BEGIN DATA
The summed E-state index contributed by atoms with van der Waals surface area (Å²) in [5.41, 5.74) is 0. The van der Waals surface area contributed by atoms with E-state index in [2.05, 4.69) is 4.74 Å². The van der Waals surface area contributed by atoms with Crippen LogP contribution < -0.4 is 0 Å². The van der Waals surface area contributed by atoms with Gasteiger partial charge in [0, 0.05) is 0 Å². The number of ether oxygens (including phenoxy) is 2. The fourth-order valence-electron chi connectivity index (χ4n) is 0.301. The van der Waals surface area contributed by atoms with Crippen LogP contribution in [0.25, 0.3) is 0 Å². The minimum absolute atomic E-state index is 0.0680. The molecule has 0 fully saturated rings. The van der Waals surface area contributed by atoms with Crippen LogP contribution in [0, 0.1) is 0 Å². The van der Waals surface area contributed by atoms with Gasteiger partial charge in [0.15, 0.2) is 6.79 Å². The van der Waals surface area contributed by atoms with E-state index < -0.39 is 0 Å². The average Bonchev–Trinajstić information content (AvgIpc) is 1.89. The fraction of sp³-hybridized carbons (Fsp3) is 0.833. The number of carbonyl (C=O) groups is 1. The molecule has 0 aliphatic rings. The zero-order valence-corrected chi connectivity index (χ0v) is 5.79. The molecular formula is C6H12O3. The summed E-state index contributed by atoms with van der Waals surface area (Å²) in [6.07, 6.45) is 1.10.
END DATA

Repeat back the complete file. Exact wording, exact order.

The summed E-state index contributed by atoms with van der Waals surface area (Å²) in [5.41, 5.74) is 0. The van der Waals surface area contributed by atoms with E-state index in [2.05, 4.69) is 4.74 Å². The van der Waals surface area contributed by atoms with Crippen LogP contribution < -0.4 is 0 Å². The van der Waals surface area contributed by atoms with Gasteiger partial charge in [0, 0.05) is 0 Å². The number of ether oxygens (including phenoxy) is 2. The fourth-order valence-electron chi connectivity index (χ4n) is 0.301. The van der Waals surface area contributed by atoms with Crippen LogP contribution in [0.25, 0.3) is 0 Å². The minimum absolute atomic E-state index is 0.0680. The molecule has 0 fully saturated rings. The van der Waals surface area contributed by atoms with Crippen LogP contribution in [0, 0.1) is 0 Å². The van der Waals surface area contributed by atoms with Gasteiger partial charge in [0.15, 0.2) is 6.79 Å². The van der Waals surface area contributed by atoms with E-state index < -0.39 is 0 Å². The average Bonchev–Trinajstić information content (AvgIpc) is 1.89. The fraction of sp³-hybridized carbons (Fsp3) is 0.833. The number of carbonyl (C=O) groups is 1. The molecule has 0 aliphatic rings. The zero-order valence-corrected chi connectivity index (χ0v) is 5.79. The molecular formula is C6H12O3. The summed E-state index contributed by atoms with van der Waals surface area (Å²) in [6.07, 6.45) is 1.10.